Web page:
• Emi Kamezaki

Supporting and Celebrating Neurodiversity in The Workplace

Updated: Apr 8

How to Build Sustainable Inclusivity Beyond Autism Acceptance Month

Most organizations are thinking about diversity, equity and inclusion (DE&I), but it’s important to remember they’re intersectional and encompass much more than race. While April is Autism Acceptance Month, neurodiversity should be celebrated and advocated for year-round.

Neurodiversity is a Spectrum

Neurodiversity is the concept that neurological differences are a natural form of human diversity, and understanding it is a critical part of shaping the employee experience®. As Stanford Medicine says, “Slowly but surely the capabilities and talents of those considered neurodiverse are being recognized and sought after, rather than simply accommodated.” This includes people affected by autism spectrum disorder (ASD), dyspraxia, dyslexia, ADHD, social anxiety disorders and many others.

ASD is called a “spectrum” disorder because of the wide variation in the type and severity of symptoms people experience, according to the National Institute of Mental Health. Fostering inclusion requires the understanding that neurodiverse individuals can sometimes experience severe difficulty with communication and interpersonal interaction, restricted interests, repetitive behaviors and other symptoms. There’s no singular experience: the spectrum ranges from subtle to severely debilitating.

Creating an Inclusive Workplace

Unfortunately, there’s a well-documented employment gap for individuals who are differently-abled. Those with ASD are often underemployed and underpaid, but this is largely due to lack of appropriate supports. “Individuals with ASD can work, including those with complex support needs and behaviors that others may find challenging, if given the proper supports and the right job match,” Autism Society explains.

Many companies have taken the important first steps in reforming their processes to attract and support employees who are neurodiverse. With diverse perspectives in the room, unique talents and innovative ideas will lead to organizational success. As you reflect on your organization’s inclusion of neurodiverse employees, here are some tips to guide your strategy.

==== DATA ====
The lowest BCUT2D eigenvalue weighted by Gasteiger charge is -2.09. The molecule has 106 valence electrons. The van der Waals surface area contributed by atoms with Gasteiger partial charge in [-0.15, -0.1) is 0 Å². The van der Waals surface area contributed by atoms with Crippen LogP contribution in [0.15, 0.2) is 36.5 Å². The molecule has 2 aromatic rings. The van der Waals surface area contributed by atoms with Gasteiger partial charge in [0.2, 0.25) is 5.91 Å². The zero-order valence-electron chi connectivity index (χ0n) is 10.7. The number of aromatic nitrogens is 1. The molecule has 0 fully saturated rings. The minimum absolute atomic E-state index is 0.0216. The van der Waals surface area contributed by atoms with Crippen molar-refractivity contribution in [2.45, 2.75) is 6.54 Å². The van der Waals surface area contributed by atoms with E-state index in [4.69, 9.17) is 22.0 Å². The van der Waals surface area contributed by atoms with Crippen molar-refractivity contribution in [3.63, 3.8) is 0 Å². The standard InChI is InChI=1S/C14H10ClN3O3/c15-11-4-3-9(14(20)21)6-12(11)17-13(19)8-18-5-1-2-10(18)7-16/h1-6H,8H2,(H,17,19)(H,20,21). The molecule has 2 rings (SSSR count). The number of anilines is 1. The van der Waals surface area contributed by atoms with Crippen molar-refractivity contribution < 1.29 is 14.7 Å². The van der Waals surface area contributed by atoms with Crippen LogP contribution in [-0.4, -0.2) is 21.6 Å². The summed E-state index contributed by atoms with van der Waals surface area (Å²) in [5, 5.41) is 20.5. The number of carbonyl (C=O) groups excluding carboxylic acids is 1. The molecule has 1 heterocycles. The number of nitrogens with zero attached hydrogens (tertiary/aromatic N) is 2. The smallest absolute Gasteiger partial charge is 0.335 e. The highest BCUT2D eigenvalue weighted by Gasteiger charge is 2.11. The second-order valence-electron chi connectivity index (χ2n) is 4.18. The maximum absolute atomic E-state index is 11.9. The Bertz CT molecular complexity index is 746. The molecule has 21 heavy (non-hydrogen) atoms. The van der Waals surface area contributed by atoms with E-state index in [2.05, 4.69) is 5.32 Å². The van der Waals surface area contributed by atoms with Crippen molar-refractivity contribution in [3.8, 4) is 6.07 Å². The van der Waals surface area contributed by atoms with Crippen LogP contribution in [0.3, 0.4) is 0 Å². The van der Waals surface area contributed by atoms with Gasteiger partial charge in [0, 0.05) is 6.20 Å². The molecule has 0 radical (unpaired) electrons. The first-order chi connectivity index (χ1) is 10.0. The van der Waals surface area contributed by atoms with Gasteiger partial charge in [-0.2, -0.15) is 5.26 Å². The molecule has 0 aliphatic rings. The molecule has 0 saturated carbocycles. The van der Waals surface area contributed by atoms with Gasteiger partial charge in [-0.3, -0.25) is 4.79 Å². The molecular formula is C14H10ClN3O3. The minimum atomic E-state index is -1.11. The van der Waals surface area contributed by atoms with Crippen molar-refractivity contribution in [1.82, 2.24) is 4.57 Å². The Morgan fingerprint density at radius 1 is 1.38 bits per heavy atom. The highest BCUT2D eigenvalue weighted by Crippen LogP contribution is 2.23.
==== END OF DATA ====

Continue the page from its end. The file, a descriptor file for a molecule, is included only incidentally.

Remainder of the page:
1. Open Doors for Neurodiverse Talent

Traditional recruitment processes leave neurodiverse talent behind. Refresh your job descriptions, interview procedures and training programs, and ensure your recruiting and human resources teams are trained to give all employees their best chance for success. Mentor, advocate for and sponsor neurodiverse employees.

2. Drive an Informed Culture Shift

Learn about the challenges neurodiverse employees may be facing and adjust HR policies and business processes accordingly. Rather than expecting employees to fit into your culture, ensure your organization is ready to welcome everyone with open arms. There are countless resources noting best practices for accommodations, flexibility and employee listening.

3. Communicate Mindfully

Audit your communications for inclusive language and train your teams on these principles. Employees and leaders alike should be ready to adapt to the various communication styles of their stakeholders. Communication is a two-way street, so take the lead of the individual with whom you’re communicating. Most importantly, don’t make generalizations.

4. Listen and Act with Empathy

Every manager and leader in your organization must be committed to understanding and carrying out their role in fostering inclusivity. Work on developing emotional intelligence and empathy, so your managers are better able to leverage the talents of all employees through greater sensitivity to individuals’ needs.

These recommendations are only the tip of the iceberg. Ensure your DE&I efforts are constantly adapting to meet the needs of your employees and prospective talent. Really listen to and value the immense talent neurodiverse employees bring to the table. Continuous learning is key, so below are some resources to help you get started.


· Neurodiversity Hub – Resources for Employers

· Autism Society – Competitive Integrated Employment Toolkit

· Harvard Business Review – Neurodiversity is a Competitive Advantage

· Stanford Medicine – Neurodiversity at Work

· U.S. Department of Labor – Campaign for Disability Employment